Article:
This movie is a vast improvement on 3, but still never manages to hit the highs of the first two movies of the Alien series. Sigourney Weaver is finally starting to feel like she’s phoning Ripley in by now. She seems really bored, like she’s only there for a pay check. The rest of the main cast is ok, the only standout being Ron ‘Hellboy’ Perlman as a gruff sarcastic mercenary. Winona Ryder is also in the cast as an eco terrorist trying to prevent the company from turning the alien into a biological weapon. She needn’t have worried, as anyone familiar with this series knows, things usually go pear shaped at some stage during these films.
I will give this movie (and Alien 3) credit: they do try to be different. Both movies go in directions you don’t expect. Ripley returns in this fourth instalment as a clone of her human self. It is set 200 years after she died in the Alien 3. She has been genetically modified to be alien/human hybrid with a less concentrated version of acid for blood than what the Aliens have. She is cloned so that scientists can remove the alien queen that was growing inside her when she died. The queen then starts producing eggs which need humans to impregnate.
Enter the space ship ‘the Betty’, and a group of mercenaries who deliver several humans for the face hugger aliens to do their thing with. Once these aliens are hatched, the scientists who cloned Ripley attempt to train them to follow orders. This does not go well as the aliens break free and start causing havoc. The commotion causes the space station that houses these experiments to enact an emergency procedure that will lead back to earth. The crew of the Betty, with Ripley’s help, need to get back to their ship and destroy the space station before it gets to earth and releases the alien species on the human race.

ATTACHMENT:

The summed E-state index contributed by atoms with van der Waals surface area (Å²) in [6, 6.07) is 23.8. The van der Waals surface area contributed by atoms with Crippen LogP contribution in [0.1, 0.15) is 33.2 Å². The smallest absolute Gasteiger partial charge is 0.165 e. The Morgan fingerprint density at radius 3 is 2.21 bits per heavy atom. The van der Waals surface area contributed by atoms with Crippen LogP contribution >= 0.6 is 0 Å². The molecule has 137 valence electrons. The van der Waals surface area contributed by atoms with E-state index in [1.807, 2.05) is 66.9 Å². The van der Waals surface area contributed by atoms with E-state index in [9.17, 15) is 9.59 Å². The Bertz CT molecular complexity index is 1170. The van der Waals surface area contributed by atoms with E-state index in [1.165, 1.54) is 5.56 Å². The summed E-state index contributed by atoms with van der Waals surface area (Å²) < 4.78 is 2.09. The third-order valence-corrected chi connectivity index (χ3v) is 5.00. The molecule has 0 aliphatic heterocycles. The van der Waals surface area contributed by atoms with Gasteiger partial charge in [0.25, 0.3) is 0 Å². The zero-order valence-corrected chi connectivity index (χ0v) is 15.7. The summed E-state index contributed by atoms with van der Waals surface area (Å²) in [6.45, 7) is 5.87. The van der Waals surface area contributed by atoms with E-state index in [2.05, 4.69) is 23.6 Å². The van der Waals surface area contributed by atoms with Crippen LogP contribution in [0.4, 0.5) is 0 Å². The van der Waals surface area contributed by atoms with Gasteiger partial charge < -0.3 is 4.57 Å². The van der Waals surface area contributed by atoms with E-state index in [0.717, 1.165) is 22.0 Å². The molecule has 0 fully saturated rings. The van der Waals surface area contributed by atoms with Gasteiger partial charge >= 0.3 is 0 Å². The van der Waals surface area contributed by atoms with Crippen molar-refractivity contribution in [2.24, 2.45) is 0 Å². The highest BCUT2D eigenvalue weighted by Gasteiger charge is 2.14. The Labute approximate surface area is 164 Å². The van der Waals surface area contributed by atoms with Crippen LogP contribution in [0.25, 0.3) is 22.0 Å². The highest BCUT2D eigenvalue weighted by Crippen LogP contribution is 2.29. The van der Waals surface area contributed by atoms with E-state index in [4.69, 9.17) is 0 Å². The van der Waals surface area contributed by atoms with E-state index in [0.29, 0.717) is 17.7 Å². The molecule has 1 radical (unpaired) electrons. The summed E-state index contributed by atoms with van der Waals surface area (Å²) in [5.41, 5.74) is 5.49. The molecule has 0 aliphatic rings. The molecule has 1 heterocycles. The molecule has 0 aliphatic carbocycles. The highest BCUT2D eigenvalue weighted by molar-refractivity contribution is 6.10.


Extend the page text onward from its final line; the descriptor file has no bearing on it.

There’s not much to write about here. It’s better than Alien 3, but that’s not very hard. During the credits I did notice the script was written by Joss Whedon, and there are some really witty lines that are obviously his trademarks. It’s interesting that the man who gave us Buffy the Vampire Slayer and River Tam also had a go at writing Ellen Ripley. Whedon writes strong females really well, and it’s a shame Weaver looks so bored throughout the film, because the combination of Joss Whedon and Ellen Ripley could’ve been something special.
I’m glad this group of movies is almost over, because they keep getting more and more ridiculous and/or infuriating. That being said, Alien: Resurrection is better than Alien 3.
Sigourney Weaver is back as our heroine Ellen Ripley, thanks to the marvel of cloning. Only this time she isn’t quite herself. The queen she was impregnated with back in Alien 3 has fused with clone Ripley’s DNA, so now she has acid blood and is kind of in love with her alien child. It’s… weird.
This DNA fusing plot device is taken to another level with the introduction of the most disgusting creature ever imagined: a human/alien hybrid birthed by the alien queen. This thing is seriously unsettling. Not only is it unpleasant to look at, but it also seems to recognize Ripley as it’s grandmother. On a slightly related note, I didn’t enjoy the CGI aliens used this time around, especially the overdone “wet look”/saliva dripping. They looked like they were constantly drooling or possibly profusely sweaty. Not a good look, even for an alien.
Again we are introduced to a group of new characters that Ripley must save from the alien threat, and again I just don’t care about them. A couple of them are kind of cool, like Warrick Brown from CSI and Tuco from Breaking Bad, but then Hellboy is a complete ass and Winona Ryder is somehow unconvincing as an android, so the group pretty much breaks even.
At least Ripley finally makes it back to earth. Better hundreds of years late than never, I guess.